Styled shoots are popular amongst the event industry, allowing vendors to showcase their talents, push creative boundaries, test new ideas, and bring a vision to life for their audience and prospective clients to enjoy. While seeing those gorgeous images at the completion of your shoot is extremely rewarding, it’s also rewarding to look back on the process and the vast amout of time and effort that went into organizing a creative shoot. I’m summing up an entire year’s worth of trial and error and learnings from my own shoots, in hopes to provide you with a clear outline on how to organize a styled shoot yourself.
For wedding vendors, styled shoots are extremely beneficial to your business and exposure in the wedding industry. They allow you to express your creative style, build your portfolio, provide inspiration for current and future clients, and collaborate with the vendors of your choice to help bring your editorial vision to life. You should treat the organization and planning phase of your styled shoot a lot like you would for a wedding. A vision needs to be clearly defined, budget and goals set, vendors secured, and a day of timeline outlined.
It took me a full year of trial and error to create the perfect system for organizing my styled shoots, so my hope for you is that this outline below will save you some time and effort when learning how to organize a styled shoot yourself.
The blog post below shares a high-level outline for organizing your own shoot. If you’re looking for extensive detail & my exact steps for organizing a styled shoot, I’ve created this FREE 30-page Styled Shoot Planning Guide for you!
Deciding on a goal for your styled shoot is the first step in the planning process. This will be the foundation of your decision making and planning during the shoot and shared with everyone involved so all expectations are equal. Some things to consider when deciding on your goal for the shoot:
Before you begin emailing every vendor in your contact list to participate, you need to first establish the visual direction for your shoot. The vision for your shoot is the most crucial step in the organization process. Creating a vision for your shoot will take some serious thought and be the main influence for selecting your team of vendors. You will need to create an inspiration board that accurately reflects your vision for the shoot and will be the main source of visuals, color, aesthetic, and mood that is shared with all of your vendors. It will influence all of your design decisions and creative processes. The vision boards for my past two shoots can be found here:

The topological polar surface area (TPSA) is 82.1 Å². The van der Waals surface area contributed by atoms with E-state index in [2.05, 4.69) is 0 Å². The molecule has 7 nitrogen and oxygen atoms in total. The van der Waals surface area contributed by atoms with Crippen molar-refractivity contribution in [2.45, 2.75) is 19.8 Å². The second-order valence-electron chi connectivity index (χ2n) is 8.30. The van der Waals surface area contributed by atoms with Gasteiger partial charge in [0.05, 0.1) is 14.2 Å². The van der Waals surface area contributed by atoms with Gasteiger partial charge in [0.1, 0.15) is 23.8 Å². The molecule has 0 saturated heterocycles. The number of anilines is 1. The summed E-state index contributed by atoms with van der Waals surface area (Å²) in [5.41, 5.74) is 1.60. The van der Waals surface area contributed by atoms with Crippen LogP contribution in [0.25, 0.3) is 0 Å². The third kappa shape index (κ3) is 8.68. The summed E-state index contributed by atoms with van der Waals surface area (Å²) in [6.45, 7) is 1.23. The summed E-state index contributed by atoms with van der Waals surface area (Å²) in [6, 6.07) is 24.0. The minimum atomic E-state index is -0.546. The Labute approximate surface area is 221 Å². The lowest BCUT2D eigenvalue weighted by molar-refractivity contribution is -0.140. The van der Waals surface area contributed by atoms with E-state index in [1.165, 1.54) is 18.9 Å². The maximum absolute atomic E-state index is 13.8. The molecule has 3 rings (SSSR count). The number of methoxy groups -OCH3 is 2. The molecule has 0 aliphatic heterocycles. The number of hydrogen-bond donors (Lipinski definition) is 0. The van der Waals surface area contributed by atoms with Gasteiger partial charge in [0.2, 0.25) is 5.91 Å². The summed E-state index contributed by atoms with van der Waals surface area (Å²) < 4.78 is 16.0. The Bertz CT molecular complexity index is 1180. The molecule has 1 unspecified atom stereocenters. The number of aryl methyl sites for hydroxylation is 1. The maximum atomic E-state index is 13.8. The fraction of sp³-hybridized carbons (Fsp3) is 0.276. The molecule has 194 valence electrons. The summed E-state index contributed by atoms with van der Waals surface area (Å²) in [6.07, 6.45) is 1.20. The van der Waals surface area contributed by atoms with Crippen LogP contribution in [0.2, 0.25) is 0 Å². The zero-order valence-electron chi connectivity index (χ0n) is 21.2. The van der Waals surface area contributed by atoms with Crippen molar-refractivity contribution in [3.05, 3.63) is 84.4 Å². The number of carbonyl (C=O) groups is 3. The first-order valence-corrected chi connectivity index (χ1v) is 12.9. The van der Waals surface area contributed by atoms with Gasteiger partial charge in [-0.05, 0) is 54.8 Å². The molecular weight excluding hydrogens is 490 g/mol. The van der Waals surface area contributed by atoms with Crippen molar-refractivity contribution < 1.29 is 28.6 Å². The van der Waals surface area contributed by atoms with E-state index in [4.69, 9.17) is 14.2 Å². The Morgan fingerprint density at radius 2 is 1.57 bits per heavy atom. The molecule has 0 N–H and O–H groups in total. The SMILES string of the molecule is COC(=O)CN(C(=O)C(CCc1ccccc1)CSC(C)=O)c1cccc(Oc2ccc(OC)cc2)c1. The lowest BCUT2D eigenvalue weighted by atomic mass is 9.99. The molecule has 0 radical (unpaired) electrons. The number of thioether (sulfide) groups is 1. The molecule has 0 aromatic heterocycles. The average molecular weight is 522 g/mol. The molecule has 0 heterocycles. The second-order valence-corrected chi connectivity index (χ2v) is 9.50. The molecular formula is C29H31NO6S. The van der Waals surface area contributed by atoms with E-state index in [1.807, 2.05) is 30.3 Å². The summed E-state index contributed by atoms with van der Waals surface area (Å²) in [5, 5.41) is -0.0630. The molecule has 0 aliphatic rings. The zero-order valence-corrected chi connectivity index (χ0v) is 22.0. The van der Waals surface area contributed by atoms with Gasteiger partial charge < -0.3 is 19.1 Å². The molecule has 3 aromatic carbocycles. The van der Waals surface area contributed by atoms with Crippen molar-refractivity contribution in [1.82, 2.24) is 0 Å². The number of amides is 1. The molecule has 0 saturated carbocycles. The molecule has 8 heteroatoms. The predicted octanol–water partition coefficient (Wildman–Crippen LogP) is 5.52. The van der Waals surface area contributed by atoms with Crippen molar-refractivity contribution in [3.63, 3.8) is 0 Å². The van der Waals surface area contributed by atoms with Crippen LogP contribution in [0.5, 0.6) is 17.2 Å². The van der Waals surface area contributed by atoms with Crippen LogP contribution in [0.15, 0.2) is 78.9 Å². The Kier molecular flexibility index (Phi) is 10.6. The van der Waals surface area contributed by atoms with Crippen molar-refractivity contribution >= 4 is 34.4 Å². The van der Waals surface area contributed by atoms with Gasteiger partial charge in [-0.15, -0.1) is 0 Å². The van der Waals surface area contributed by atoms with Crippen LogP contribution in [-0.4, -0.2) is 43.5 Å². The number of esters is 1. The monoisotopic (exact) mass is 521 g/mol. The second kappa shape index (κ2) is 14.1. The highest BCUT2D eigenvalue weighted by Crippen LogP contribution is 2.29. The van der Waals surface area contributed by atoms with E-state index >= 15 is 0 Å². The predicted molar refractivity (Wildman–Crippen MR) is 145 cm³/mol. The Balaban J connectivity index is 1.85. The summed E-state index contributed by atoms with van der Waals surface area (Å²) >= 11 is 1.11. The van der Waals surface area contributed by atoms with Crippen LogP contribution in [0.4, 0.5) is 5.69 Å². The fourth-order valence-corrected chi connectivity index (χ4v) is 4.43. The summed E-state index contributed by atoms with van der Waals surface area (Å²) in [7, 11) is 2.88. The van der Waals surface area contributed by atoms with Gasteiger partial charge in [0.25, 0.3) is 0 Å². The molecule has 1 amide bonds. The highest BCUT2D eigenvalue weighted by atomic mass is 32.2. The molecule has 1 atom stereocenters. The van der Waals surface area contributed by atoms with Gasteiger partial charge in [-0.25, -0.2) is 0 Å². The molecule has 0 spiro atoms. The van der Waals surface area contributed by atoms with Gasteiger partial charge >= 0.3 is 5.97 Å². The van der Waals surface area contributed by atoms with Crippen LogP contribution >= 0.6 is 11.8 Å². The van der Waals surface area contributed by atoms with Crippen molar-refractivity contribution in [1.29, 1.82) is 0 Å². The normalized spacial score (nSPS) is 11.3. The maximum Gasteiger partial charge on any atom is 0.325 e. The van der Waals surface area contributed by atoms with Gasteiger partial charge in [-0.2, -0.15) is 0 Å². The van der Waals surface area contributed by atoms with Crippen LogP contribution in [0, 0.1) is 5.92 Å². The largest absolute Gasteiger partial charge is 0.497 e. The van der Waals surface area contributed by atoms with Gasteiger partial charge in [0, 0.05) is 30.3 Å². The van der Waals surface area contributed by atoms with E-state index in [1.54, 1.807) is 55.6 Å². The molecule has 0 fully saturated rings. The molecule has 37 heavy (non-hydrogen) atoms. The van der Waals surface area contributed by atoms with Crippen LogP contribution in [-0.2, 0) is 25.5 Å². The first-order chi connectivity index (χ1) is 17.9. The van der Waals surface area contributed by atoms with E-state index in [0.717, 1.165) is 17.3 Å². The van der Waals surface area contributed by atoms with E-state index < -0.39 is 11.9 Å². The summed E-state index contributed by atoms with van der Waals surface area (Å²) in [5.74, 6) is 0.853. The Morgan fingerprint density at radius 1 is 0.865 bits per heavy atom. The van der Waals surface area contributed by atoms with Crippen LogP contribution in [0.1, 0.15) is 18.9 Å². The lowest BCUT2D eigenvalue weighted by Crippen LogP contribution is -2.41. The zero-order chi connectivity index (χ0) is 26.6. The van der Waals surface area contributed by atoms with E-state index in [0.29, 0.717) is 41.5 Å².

Just as you would plan for a wedding or event, you need to outline your budget. You are setting yourself up to go over-budget if you don’t set expectations for yourself and your team of vendors. Some things to consider:
There are a ton of costs to consider when creating your styled shoot, so prepare ahead of time with a goal in mind to keep you on track. I’ve worked with a ton of amazing vendors that have provided their services free of charge in exchange for marketing material/imagery. Each vendor is different, and you won’t know costs associated with working alongside them until you ask.
The team creates the dream. Ok… that was cheesy… but SO TRUE! The team that you select to execute your vision for the shoot is so crucial. You need to consider every vendor carefully and make sure that their style and aesthetic aligns with your ideal shoot design.
The execution is similar to executing a wedding day. You will share important information with vendors… like what they’re responsible for contributing/bringing, what time is set-up and tear down, and provide any important details about the logistics of the shoot. I always like to follow-up with all vendors the week leading up to the shoot to confirm their attendance one final time and prepare a packing list for myself to make sure I have everything ready to go before arrival. Have fun the day of the shoot, network with vendors during set up and shooting, and watch your vision unfold before your eyes.
Insight #1: The day of the shoot will be extremely hands on, wear comfortable clothes, and remember to be flexible. If something isn’t executing exactly to plan, think on your feet to create the next best option.
After the shoot, send a thank you to your vendor team for participating as well as a timeline for sharing your images. Bonus: I have found benefit in sharing a list of all vendors involved and their Instagram handles. It benefits everyone involved to have this list for social sharing purposes and saves time when posting images.
Once you receive your images, create a plan for sharing them with your audience and prepare to update your portfolio and blog with the beautiful work you just created!
My recent shoot “How to Style a Flawless Modern Bohemian Wedding” was featured on Wedding Chicks this past July, and it wasn’t without some research and careful preparation that I achieved this goal. If one of your goals for the shoot is to get published in a national wedding blog or print publication, you should first research and select up to 4 blogs you would like to submit in hopes that one of the four feature your work. Some things to consider when submitting your shoot to be published:
If you’re a wedding vendor, has your experience differed from mine!? I would love your insight and to learn about some of your organization tips below!
xx – Alyssa
Alyssa Thomas is a Wedding and Event Planner based in Pittsburgh, PA and serving clients in Pittsburgh, Columbus, and Worldwide Destinations. Her work spans from weddings and corporate events, to meetups and intimate gatherings. Contact her today for your consultation and stop by her instagram to see some beautiful events, design work, and a peek into her personal life + traveling adventures. @alyssathomasevents
Pittsburgh Wedding Planner | Columbus Wedding Planner